• Music

    Ivan Grebenschikov – The Endless Winter

    I’ll be in-flight over South Korea by the time you’re reading this post, and I thought I’d leave you with an incredibly rich and diverse album by Russian pianist Ivan Grebenschikov and his group.  The Endless Winter is his latest work, and it is a seamless combination of art-rock, contemporary classical music and prog, though more discerning ears might even find correlations to artists on the ECM and Enja Records stable.  Stunningly good.

  • Music

    Āustras Laīwan – Ephemerality of April Dreams

    Friends of the blog Āustras Laīwan have released one of the most sublimely engaging albums I have heard recently.  The tone is melancholy throughout, almost achingly so.  There are parts where one feels like they’re opening up a ballerina box in an old Russian film.  In terms of sound, it’s crisp and warm, and this will appeal to those who like neofolk, neo-classical, contemporary and soundtrack music.

  • Music

    Hadi Bastani and Maryam Sirvan – trans​.​placed

    It’s wonderful to hear one of my favorite sound designers, Maryam Sirvan come up with new material.  She is paired with fellow expatriate Hadi Bastani in this 20-minute mini-LP of electroacoustics and field recordings.  From the release’s Bandcamp site: “Stretching from Berlin to Tbilisi, trans.placed starts with the simple act of opening a door. This everyday gesture forms the fabric of this dense, meticulous and profound work which obsesses over the dramatic sonic transitions which occur when we move from outside to indoors. What sounds come with us as we make this transition? What new soundscapes do we encounter? And…

  • Music

    William Ryan Fritch – Heavy EP

    One of the great composers I have had the pleasure of reviewing is William Ryan Fritch.  This EP is his latest, and these notes come from his latest EP via his Bandcamp site: “‘Heavy’, from composer William Ryan Fritch is a bombastic and ever-moving work that draws equally from the forward-thinking arrangements of modern chamber music as it does the snarling, imposing presence of Garage Rock. The whirring barrage of sounds and textures that percolate through it’s six songs are both wildly varying and effortlessly assimilated.”

  • Music

    Phil Tomsett & Aaron Martin – At Sea

    We have had the pleasure of reviewing the work on cellist Aaron Martin in the past, but it’s nice to see a new release with him collaborating on a project with accordeonist Phil Tomsett which, ironically, began in London.  From the release’s Bandcamp site: “At Sea grew out of my walks along a particular part of the coastline. I took this walk at least once a day and over time built up a relationship with the sea, as if it were a sentient being observing me as much as I was observing it. Here I was trapped on dry land…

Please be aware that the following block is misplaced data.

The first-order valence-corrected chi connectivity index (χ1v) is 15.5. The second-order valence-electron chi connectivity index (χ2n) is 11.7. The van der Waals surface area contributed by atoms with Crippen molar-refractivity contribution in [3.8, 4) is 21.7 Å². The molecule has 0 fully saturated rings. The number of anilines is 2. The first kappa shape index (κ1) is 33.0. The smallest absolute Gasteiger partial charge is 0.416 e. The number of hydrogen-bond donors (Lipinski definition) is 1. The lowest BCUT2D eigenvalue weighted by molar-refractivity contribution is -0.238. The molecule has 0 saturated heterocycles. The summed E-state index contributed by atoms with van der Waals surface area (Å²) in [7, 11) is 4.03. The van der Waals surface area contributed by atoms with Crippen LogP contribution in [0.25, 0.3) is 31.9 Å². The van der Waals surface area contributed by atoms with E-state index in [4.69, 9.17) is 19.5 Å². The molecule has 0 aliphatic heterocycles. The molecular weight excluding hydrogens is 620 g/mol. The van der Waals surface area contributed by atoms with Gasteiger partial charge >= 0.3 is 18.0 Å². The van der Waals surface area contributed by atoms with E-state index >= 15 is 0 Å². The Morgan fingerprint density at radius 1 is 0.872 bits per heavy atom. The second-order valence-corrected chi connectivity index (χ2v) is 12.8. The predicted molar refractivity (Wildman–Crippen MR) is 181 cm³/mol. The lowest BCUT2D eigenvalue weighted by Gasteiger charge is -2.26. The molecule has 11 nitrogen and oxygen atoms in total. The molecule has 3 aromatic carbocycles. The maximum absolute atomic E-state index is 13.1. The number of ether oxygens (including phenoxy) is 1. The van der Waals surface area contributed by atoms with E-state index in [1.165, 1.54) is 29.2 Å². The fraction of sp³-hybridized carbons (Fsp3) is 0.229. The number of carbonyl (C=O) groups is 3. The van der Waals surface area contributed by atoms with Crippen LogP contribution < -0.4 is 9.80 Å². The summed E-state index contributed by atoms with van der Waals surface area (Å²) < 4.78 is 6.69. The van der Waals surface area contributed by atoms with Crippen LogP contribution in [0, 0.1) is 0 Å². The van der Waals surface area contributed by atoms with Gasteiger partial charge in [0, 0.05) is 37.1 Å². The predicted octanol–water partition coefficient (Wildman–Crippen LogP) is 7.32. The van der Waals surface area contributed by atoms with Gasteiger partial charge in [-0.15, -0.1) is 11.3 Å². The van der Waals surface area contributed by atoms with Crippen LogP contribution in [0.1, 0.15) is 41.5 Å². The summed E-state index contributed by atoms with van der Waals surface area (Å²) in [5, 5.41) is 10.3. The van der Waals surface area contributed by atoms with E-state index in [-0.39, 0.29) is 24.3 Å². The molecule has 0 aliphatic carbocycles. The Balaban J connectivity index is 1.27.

• Music

    Visera Crash – Babé

    Some time in 2017 or so, perhaps earlier, I stumbled onto Bandcamp thanks to some friends sending me links.  I thought I’d do some exploring, and one of the first bands I came across was one from Argentina, a classical string quintet from Buenos Aires called Visera Crash.  The music was achingly beautiful, and I played it quite a bit.  This release opened me up to the idea of reviewing new bands, mainly on Bandcamp, hoping to point friends and readers out to new music.  What a pleasant trip this has been, and I owe much to Visera Crash for…

  • Music

    Marc Méan – Winds

    I’ve had the pleasure of hearing Marc Méan’s previous works while working on my old blog, but this one just came across my radar, and it is absolutely shimmering (no pun intended, as Shimmering Records is his label for this release).  This will appeal greatly to those who enjoy the work of Lubomyr Melchik and Philip Glass, especially the cinematic feel of the second track.  It was impressive to read that he also had a background in free jazz and psychedelic rock, which gives him a wide palette to work from.  Smooth, gentle and engaging listening.

  • Music - Qobuz

    Heiner Goebbels – A House of Call, My Imaginary Notebook

    Your browser does not support iframes.    As a fan of Heiner Goebbels‘ work as far back as the Recommended / RèR Records days, it’s been a joy to hear his music become more full, more dense, and on occasion, more foreboding.  ECM seems to be the perfect home for his works, and the Ensemble Modern do absolute justice to his compositions. High Res Audio posted an interview on their site regarding this latest release, which you can view below:

  • Music

    The Crossing – Carols after a Plague

    I knew nothing about the band The Crossing, but after seeing that a composition by drummer Tyshawn Sorey was featured, I thought it prudent to listen to that track and then to the whole album.  It is, unsurprisingly, a gorgeous, if dissonant, listening experience. From The Crossing’s Bandcamp site: “Throughout its history, the Philadelphia based contemporary chamber choir The Crossing, led by conductor Donald Nally, has championed works that address social, political, and environmental issues. So it is consistent with the group’s history and mission that their latest release, Carols After a Plague, takes a broad view of our collective…